This paper is the initial published report of an ongoing research project focused on the occupational world and culture of the real-estate developer. 1 Data sources include intensive interviews with (mostly) California developers and associated occupational groups (e.g. architects, planners), participant observation of developer-oriented workshops and conferences, and diverse publications including: (1) the work of social science colleagues who have dealt – sometimes directly, mostly tangentially, with the topic; (2) biographies and autobiographies of contemporary and historic individuals who are “captured” by my classificatory scheme, that is, who I can clearly categorize as being in the development business or who are, at minimum, fellow travellers; (3) newspaper articles, columns, and op-ed pieces dealing with individual developers, with development projects and with support of or opposition to either; (4) social histories which capture the “who did what and when” details of growth and patterning of specific human settlements; (5) information available on the internet (and there is a great deal of it) dealing with both individual developers and with developer-related organizations; (6) publications (newsletters, journals, and so forth) of organizations which either directly represent or are enmeshed with or are in opposition to this occupational group; and (7) fictional works (films, short stories, TV, novels, newspaper and magazine cartoons, etc.) in which one or more of the characters is a developer.1 It is perhaps not surprising that this first report should deal with matters of symbolism, of imagery: As a self-identified symbolic interactionist and, more tellingly perhaps, as a student of Anselm Strauss, 2 Strauss’ Images of the American City (1961) and his edited, The American City: A Sourcebook of Urban Imagery (1968) were among the first works I encountered by him and they continue to be major influences on my thinking about urban matters of all sorts.2 these are the sort of issues that come most readily to mind whenever I am surveying data on almost any phenomenon. And while there are many, many other “stories” to be told about this occupation, I think it is fair to assert that all of them – or at least those dealing with the contemporary situation – will have to be understood against the backdrop of what I have come to think of as the developers’ “image problem.”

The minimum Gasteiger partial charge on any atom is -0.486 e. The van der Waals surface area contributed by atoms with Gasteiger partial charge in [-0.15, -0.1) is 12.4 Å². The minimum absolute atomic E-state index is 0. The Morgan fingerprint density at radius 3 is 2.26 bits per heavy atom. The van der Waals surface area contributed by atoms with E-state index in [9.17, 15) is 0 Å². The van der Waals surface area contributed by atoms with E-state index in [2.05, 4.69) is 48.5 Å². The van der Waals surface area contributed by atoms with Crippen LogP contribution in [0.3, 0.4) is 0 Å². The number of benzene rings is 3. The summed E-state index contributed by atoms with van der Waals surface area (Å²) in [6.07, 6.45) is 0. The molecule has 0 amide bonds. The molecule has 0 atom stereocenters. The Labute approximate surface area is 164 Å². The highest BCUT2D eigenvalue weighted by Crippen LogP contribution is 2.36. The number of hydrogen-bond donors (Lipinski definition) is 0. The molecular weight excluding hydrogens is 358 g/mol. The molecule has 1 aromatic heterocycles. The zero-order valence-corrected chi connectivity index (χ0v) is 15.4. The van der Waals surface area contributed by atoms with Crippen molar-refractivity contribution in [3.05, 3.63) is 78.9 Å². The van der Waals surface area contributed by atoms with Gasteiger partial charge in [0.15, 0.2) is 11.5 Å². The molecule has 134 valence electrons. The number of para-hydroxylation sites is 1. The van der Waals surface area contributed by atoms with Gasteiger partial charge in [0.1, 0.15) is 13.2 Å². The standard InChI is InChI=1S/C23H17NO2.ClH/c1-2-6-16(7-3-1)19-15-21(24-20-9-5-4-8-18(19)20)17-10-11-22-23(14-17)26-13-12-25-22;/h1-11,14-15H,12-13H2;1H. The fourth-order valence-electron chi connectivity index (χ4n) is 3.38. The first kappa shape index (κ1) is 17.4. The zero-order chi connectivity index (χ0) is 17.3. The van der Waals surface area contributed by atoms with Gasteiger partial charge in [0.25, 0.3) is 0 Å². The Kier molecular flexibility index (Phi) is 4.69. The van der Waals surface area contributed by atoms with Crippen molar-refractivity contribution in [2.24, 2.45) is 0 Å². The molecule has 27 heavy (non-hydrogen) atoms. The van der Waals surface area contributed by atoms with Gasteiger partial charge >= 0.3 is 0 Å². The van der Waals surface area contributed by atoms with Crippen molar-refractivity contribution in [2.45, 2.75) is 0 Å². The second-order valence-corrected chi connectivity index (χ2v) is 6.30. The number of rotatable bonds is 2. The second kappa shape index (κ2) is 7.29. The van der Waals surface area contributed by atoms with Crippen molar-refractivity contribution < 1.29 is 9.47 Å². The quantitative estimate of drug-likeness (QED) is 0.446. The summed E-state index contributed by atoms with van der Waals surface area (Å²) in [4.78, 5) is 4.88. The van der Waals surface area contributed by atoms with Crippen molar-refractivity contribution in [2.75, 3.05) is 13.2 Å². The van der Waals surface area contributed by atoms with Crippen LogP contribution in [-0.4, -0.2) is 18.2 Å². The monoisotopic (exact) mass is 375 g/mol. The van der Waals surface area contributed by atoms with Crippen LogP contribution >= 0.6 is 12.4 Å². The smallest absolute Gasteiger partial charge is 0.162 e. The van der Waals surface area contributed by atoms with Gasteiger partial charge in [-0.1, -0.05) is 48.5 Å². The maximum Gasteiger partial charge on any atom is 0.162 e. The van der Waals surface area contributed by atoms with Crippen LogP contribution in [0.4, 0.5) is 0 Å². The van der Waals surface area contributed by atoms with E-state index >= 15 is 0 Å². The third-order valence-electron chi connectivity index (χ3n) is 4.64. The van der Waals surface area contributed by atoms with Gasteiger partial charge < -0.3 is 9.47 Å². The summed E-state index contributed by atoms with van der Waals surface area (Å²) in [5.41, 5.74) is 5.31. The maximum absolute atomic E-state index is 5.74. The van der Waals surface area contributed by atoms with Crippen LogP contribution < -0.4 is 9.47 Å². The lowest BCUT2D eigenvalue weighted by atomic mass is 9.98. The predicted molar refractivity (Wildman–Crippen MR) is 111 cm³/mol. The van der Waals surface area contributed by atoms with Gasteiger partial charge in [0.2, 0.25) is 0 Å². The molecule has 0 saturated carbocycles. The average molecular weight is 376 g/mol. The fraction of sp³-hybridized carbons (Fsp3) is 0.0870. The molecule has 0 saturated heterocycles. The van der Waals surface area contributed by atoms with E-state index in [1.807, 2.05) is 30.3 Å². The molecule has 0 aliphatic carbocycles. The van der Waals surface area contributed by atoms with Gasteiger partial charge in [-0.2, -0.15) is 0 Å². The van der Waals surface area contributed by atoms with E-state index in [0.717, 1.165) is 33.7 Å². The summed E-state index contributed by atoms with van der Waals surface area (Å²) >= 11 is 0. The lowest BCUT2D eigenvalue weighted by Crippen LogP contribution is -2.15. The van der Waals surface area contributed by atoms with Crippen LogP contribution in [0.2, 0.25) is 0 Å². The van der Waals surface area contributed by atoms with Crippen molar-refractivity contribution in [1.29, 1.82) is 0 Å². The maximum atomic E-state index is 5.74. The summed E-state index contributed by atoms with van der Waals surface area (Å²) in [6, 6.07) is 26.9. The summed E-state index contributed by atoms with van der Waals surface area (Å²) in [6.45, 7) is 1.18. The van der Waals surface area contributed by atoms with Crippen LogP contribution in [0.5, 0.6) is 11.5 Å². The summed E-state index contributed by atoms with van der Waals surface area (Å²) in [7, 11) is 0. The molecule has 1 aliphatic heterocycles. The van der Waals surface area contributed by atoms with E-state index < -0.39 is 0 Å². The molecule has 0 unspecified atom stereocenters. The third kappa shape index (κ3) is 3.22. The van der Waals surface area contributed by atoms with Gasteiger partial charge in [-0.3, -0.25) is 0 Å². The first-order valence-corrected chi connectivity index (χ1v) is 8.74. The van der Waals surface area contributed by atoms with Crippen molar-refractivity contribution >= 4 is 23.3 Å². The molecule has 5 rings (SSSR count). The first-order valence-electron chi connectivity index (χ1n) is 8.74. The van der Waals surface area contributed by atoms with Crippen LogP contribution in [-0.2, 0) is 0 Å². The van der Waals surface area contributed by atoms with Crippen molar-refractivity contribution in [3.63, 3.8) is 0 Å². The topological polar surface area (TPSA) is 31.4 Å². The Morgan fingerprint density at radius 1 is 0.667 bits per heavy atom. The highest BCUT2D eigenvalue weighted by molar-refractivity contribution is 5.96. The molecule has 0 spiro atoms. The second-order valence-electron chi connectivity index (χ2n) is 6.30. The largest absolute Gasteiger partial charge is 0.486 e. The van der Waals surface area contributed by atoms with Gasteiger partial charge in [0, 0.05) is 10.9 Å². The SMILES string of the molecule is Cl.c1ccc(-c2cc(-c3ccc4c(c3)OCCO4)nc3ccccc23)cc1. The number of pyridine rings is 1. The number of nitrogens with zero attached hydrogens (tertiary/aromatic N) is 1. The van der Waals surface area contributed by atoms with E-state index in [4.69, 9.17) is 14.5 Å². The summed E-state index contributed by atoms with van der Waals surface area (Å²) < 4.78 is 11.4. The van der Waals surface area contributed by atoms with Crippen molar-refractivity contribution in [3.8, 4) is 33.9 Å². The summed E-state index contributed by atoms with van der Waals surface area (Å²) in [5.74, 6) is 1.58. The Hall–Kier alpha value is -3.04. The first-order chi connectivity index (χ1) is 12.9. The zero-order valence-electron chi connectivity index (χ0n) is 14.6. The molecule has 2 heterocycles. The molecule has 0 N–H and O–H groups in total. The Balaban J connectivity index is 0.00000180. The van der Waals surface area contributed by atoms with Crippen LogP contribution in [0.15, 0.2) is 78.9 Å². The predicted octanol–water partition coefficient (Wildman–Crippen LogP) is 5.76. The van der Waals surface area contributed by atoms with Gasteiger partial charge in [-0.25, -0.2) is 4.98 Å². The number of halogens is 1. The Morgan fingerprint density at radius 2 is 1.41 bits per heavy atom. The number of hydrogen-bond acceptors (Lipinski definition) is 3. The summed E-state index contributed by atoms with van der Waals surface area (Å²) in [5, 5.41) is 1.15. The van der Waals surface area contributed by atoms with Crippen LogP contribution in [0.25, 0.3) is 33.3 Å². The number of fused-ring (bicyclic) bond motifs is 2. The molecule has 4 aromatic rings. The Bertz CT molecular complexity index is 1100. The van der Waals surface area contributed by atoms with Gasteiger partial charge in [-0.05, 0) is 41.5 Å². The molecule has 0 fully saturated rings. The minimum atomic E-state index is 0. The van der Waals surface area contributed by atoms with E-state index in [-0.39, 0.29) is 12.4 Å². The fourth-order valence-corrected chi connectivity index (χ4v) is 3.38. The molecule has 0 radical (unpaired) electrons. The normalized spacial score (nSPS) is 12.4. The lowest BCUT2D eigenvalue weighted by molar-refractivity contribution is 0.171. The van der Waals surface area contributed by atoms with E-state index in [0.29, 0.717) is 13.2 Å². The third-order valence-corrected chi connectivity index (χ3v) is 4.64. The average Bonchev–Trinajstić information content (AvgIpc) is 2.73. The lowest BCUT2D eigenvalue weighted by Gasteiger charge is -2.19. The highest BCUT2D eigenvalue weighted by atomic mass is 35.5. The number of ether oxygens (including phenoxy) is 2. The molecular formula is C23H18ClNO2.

In what follows, I will first, overview my rationale for undertaking this study; second, provide some data to support the claims made by the title of the piece, i.e. that developers are seen as villains and that theirs is reasonably captioned a “stigmatized occupation” and then offer other data to question the accuracy of that image; third, propose a triplet of (among, undoubtedly, many other) reasons for this apparent mis-match between image and “reality”: and finally, in a concluding section, speculate a bit about consequences of this occupational stigmatization.